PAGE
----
Cheat sheets are an all-time favorite with everybody including photographers and not for nothing! After all, you have all the tips and schemes before you at a glance and have a quick of learning things for great results. Whether you are an amateur or a hardcore professional photographer, this cheat sheet on landscape photography setting is sure to help you click and capture some runaway hit pieces!!!
Choosing the right focal length for the best landscape photography has several layers and options according to which the outputs differ. The ultimate truth is that there is no one universal focal length for clicking great landscape photography. But here are the best options for you to do a quick take depending on the place and theme that you choose to shoot.
This is the most frequently used focal length as it allows you to capture the landscape at a single shot without having to stick a panorama. You get to capture the expanse of the surroundings as attractive vistas.
Focusing with a 21 mm lens can help you accommodate more than a single point of focus and bring in more details to give the piece depth and make it livelier. You can try out the same wide angle with a 25 mm lens with which you can capture the nearby elements along with those that are faraway to highlight the contrast of distance.
If you want an awesome landscape portrait let the ultra-wide focus do its part! Just step back and include some elements of the foreground and give your piece more depth. Use a 16 mm for this effect. If you are using 24 mm, you may have to step back a bit more for the same effect.
With more people wanting to shoot even professional captures with improved cellphone cameras, the compacts going wider with medium focus are among the most used. These range from 28 mm to 35 mm and even cameras with fixed lens have them. With the 35 mm being more restricted, you have to decide on the subjects that you wish to include and those that you will have to leave out.
A 50 mm lens is good for a close zoom where there is little to cover in the distance with the horizon also fitting in nicely.
At 85 mm, you are in the realms of distant objects and their details as more interesting landscape subjects.
If you are in the mountains and wanting to shoot some jaw-dropping landscape views, this is the focal length to opt for. Rows of mountains and hills bring the drama alive with such lenses.
At 150 mm, you get the details out precisely and have ample opportunity to bring home a range of subjects in the landscape view.
Aperture is the whole size of your lens that allows the light to come in and is one of the 4 factors that affect the depth of a photographic field. Everything that you see in landscape photography has to be sharp and the amount of light that enters has a big say in it.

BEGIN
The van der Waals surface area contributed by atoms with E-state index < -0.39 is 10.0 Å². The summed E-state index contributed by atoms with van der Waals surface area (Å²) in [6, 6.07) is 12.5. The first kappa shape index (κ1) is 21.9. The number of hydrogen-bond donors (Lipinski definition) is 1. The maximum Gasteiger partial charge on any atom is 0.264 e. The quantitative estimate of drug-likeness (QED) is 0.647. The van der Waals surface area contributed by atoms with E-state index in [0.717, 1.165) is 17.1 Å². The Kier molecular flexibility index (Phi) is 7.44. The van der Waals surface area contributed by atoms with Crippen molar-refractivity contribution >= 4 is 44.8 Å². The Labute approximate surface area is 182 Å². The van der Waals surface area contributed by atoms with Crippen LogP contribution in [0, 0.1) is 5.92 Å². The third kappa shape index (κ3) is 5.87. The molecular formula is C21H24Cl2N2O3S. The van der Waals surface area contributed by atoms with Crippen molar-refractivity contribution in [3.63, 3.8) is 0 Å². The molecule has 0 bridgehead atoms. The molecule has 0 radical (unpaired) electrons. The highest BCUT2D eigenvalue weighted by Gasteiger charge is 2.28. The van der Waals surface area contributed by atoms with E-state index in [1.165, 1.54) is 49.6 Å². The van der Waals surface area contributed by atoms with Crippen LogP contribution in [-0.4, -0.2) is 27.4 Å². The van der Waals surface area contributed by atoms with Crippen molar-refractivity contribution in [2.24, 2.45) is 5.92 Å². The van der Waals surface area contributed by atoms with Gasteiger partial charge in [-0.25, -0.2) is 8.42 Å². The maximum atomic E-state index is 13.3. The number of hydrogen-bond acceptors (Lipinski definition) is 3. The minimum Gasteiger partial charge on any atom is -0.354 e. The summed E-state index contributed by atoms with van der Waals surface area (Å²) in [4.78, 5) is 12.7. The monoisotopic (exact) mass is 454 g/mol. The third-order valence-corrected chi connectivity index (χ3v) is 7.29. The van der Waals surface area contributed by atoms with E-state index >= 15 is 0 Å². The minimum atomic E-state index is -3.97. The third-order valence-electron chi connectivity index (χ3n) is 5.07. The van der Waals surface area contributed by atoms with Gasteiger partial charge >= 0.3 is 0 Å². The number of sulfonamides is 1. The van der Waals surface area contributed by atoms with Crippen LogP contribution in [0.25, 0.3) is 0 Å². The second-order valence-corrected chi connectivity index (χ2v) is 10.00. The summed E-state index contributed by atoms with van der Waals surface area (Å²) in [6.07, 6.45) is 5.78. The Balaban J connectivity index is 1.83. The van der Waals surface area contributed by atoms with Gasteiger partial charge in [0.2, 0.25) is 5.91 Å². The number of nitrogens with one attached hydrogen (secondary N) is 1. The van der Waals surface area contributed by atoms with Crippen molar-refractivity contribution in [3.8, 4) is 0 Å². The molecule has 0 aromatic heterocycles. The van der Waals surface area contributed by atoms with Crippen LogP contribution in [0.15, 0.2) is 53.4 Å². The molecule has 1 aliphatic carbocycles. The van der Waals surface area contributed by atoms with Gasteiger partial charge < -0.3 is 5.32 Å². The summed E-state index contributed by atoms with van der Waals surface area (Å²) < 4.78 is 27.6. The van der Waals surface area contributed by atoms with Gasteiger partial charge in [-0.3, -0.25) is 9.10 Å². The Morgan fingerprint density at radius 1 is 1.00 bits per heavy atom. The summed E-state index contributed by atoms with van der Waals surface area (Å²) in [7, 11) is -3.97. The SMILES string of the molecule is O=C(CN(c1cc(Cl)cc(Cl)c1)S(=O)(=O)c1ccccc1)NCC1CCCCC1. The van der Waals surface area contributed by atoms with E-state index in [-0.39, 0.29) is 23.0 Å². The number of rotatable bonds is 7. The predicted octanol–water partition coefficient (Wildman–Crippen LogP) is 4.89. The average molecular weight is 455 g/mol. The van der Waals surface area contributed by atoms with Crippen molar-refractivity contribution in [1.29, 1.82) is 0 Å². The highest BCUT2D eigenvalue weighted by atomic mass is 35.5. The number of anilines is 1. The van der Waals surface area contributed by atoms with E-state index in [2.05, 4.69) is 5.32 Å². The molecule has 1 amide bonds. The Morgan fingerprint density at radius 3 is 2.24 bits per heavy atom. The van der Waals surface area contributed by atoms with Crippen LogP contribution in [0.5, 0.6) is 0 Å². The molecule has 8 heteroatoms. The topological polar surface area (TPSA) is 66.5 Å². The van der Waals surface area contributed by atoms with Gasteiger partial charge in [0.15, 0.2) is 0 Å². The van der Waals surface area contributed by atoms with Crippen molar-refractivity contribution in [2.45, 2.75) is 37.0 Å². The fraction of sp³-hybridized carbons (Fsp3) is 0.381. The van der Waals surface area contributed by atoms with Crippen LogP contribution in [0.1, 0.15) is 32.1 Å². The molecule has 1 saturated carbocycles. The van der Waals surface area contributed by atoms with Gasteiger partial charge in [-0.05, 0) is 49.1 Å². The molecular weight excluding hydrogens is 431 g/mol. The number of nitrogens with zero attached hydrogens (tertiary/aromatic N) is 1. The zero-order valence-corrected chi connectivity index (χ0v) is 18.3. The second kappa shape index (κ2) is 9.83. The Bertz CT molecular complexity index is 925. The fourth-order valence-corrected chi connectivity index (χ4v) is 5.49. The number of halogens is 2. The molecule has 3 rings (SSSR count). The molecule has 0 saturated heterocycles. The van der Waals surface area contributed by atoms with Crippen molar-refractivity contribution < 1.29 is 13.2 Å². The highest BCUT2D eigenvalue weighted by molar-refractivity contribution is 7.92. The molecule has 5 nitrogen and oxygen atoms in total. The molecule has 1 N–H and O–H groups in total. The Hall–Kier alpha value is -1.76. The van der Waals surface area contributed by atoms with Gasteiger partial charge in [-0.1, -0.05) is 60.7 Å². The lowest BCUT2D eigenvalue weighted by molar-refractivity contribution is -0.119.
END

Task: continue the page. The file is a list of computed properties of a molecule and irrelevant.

The value of the aperture is actually the inverse of the number that it indicates. That is, f/22 is a small aperture whereas f/2.8 is a large aperture. The general rule is bigger the f-stop value, the sharper is the result. f/22 is actually a very small opening and allows so little light that there will be diffraction that will reduce image sharpness. It is usually difficult to control diffraction from f/22 onwards. A range between f/8 and f/16 will give you the best results.
The aperture that you choose from this selection again will depend on what you are shooting and how far it is from you. If you are capturing a sunset and the objects are about 200 feet away, using an aperture of f/11 will be good. With the close-to-camera foreground objects and a wide scene to capture, you may have to opt for an extremely high aperture value of f/22 to bring about the desired depth of field.
Ideally speaking, as a landscape photographer, you should have two lenses for high-quality landscape photography. Also, they will help you manage the weight of your luggage when you are outdoors and have to be on the move in a hunt for that perfect destination or even a particular spot.
The 16-35mm f/2.8 and the 70-200mm f/4 are the two lenses that you should have as a landscape photographer! These cover all the different types of setting lengths that you will be covering as a landscape photographer. While the ultra-wide lens lets you get more subjects into the frame, the telephoto lens will allow you to get more subjects while adjusting the distance and depth between the subjects that are distant.
This ultra-wide 16-35mm is a must when you are shooting traditional and expansive landscapes, cityscapes, seascapes, building interiors, external architectures and the like. You can close in on the foreground and emphasize on the compositional elements. You will get f/4 and f/2.8 versions. While both weigh the same, f/2.8 fast aperture enable shooting of astro-photography and also quality landscape. In case you wish to opt for a f/4, look for one with an ISO mark.